‘The Solar Orbiter Spacecraft’ a lecture by Dr Ralph Cordey at Sudborough Village Hall, Main Street, Sudborough on Thursday 4th June.  All welcome.

The talk will centre on the European Space Agency’s Solar Orbiter mission, currently being built in Stevenage.  Solar Orbiter is due to be launched in 2018 and will carry a suite of instruments to observe simultaneously the Sun and  the charged particles and magnetic fields that fill the heliosphere.  It will do this from an orbit that takes it closer to the Sun than the planet Mercury..  Dr Cordey will talk about the engineering and technological challenges of creating the mission and put Solar Orbiter into the context of previous spacecraft that have observed the Sun.  Finally he will link the science of the Sun to the increasingly pressing need we have today to provide warnings of ‘space weather’ – solar outbursts that can impact our vital infrastructure here on Earth.

Visitors and members welcome.  £3 per person including refreshments.

 

 

Monday 11th May 2015 – Chelveston Village Hall Meeting

‘Clouds for Astronomers’ a lecture by Ian Loxley at Chelveston Village Hall, Caldecott Road, Chelveston at 8pm on Monday 11th May.  All welcome.

Ian Loxley is the Photo Gallery Editor for The Cloud Appreciation Society, and self confessed weather fanatic.  His talk will be his greatest challenge yet – attempting to persuade a group of astronomers that clouds should be appreciated.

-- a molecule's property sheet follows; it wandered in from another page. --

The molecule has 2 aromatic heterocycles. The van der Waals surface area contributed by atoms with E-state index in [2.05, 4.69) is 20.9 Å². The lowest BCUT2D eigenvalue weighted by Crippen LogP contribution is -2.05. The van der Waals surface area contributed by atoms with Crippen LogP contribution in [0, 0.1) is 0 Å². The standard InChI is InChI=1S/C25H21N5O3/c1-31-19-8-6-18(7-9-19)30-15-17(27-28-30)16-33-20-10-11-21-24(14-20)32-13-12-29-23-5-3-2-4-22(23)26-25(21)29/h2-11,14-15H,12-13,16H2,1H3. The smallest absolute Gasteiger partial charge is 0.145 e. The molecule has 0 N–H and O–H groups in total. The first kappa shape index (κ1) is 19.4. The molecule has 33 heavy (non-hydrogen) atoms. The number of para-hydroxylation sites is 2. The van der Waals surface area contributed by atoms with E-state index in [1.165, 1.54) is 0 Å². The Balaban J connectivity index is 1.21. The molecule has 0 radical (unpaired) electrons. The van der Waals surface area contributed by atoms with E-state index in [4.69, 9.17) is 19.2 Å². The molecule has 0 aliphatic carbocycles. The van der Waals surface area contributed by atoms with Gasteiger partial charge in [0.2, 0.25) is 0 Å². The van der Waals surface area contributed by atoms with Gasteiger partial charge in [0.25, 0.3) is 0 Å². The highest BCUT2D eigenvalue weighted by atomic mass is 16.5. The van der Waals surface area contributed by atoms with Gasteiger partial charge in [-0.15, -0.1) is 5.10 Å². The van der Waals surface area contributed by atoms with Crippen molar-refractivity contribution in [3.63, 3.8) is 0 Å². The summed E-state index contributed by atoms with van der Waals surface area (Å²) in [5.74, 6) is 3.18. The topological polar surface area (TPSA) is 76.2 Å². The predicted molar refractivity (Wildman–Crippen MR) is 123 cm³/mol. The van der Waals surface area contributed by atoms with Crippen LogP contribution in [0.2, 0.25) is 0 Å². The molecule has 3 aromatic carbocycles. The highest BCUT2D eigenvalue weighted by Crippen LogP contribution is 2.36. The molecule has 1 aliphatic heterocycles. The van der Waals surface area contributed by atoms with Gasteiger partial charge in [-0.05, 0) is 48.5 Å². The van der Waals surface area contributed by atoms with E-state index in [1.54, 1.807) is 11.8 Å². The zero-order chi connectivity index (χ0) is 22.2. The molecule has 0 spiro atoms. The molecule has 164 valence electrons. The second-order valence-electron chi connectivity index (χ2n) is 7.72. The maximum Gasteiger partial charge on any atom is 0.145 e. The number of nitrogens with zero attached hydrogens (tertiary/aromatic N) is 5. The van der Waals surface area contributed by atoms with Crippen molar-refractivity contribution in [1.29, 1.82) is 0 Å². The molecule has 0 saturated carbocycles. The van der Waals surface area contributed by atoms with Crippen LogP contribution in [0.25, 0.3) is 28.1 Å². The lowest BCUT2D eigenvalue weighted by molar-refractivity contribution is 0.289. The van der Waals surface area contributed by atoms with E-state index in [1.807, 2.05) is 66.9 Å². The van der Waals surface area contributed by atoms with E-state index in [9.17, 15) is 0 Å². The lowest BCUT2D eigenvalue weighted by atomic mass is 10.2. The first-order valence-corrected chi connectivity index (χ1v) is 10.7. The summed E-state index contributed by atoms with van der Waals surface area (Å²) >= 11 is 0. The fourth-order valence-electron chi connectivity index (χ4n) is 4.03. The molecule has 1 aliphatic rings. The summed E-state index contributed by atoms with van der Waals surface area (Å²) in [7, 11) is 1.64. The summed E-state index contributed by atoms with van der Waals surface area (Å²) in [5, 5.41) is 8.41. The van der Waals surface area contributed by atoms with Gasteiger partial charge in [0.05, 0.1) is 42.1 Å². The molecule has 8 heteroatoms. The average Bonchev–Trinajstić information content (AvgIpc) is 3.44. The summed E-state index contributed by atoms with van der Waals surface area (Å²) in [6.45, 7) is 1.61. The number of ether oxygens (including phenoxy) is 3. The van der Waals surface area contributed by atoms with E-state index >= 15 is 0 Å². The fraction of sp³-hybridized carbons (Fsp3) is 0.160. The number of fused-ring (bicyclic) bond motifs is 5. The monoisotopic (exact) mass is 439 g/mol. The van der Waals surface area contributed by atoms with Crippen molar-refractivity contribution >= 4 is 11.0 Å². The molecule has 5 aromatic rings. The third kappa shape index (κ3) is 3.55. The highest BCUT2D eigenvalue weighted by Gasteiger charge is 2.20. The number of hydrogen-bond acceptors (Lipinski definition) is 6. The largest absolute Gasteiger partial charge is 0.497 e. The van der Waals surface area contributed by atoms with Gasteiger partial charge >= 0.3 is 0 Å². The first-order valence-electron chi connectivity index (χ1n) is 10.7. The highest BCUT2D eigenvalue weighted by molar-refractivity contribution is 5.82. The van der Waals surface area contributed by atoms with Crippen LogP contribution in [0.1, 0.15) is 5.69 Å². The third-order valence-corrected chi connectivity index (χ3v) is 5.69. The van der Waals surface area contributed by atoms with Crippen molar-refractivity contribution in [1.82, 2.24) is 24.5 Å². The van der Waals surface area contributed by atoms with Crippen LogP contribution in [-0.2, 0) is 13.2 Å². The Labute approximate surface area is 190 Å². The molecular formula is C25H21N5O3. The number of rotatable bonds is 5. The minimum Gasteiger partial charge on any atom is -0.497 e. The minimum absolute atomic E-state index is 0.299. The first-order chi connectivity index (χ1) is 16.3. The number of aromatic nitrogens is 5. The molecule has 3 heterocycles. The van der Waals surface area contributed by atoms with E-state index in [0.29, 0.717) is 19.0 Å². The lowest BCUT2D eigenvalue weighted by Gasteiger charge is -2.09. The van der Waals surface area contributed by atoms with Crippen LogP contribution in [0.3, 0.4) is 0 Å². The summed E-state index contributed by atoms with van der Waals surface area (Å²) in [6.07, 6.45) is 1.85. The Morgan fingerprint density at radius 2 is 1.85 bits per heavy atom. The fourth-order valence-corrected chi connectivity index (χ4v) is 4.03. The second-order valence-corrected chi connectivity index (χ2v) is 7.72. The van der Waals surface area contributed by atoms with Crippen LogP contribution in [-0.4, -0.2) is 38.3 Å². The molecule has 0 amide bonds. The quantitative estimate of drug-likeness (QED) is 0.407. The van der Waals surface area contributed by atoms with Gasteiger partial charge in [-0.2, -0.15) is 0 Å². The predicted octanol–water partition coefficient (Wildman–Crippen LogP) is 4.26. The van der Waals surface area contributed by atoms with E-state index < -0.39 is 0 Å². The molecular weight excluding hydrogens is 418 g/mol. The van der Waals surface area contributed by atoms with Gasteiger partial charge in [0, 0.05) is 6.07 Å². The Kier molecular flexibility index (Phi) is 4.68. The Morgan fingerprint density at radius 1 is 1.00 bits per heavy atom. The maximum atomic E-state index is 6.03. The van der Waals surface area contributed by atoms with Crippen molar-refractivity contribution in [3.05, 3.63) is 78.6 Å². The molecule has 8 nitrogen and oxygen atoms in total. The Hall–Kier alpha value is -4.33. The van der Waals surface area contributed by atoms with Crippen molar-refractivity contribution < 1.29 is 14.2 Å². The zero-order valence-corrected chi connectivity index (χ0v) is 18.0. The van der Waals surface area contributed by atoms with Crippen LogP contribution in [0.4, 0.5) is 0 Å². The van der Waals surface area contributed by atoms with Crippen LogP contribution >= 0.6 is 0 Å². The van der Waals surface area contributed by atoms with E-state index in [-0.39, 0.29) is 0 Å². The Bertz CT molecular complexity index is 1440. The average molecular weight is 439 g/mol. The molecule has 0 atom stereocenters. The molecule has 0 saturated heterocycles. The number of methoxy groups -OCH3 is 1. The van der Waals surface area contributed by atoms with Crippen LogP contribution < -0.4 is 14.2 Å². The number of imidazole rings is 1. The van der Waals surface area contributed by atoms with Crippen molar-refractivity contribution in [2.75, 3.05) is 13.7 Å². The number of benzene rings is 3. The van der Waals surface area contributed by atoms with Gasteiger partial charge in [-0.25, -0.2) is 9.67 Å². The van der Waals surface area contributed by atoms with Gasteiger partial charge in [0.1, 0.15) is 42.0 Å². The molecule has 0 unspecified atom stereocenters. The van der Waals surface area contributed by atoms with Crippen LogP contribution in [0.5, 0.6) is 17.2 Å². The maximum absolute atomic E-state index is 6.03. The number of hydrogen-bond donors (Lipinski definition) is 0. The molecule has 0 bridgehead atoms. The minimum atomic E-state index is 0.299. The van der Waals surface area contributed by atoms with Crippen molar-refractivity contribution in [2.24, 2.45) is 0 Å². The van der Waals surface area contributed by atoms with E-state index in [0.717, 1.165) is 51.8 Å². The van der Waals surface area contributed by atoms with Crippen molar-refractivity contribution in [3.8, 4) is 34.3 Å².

The talk will be widely illustrated and will detail how his fascination with all things weather …was inspired.  It will include images to assist in identifying the main cloud types including the newly classified Asperatus undulates cloud.  He will show many of the varied gallery images which include some of the society’s favourite and amusing ‘clouds that look like things’.  He hopes by the end of the evening he will have achieved his objective in persuading a group of astronomers that clouds should be appreciated!

 

Wednesday 12th March 2014

This evening Steve Williams took along a couple of telescopes for a viewing session with the Astronomy Club at the Denfield Park Primary School in Rushden.  The Moon and Jupiter were the main objects viewed, with all four of the Galilean satellites being visible.  Steve also showed the club some of the stars in the night sky and demonstrated how to use some of the familiar and bright constellations to ‘star hop’ around the sky.  An excellent evening, with some great talks on the objects observed being given by some of the children.

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Friday 7th March 2014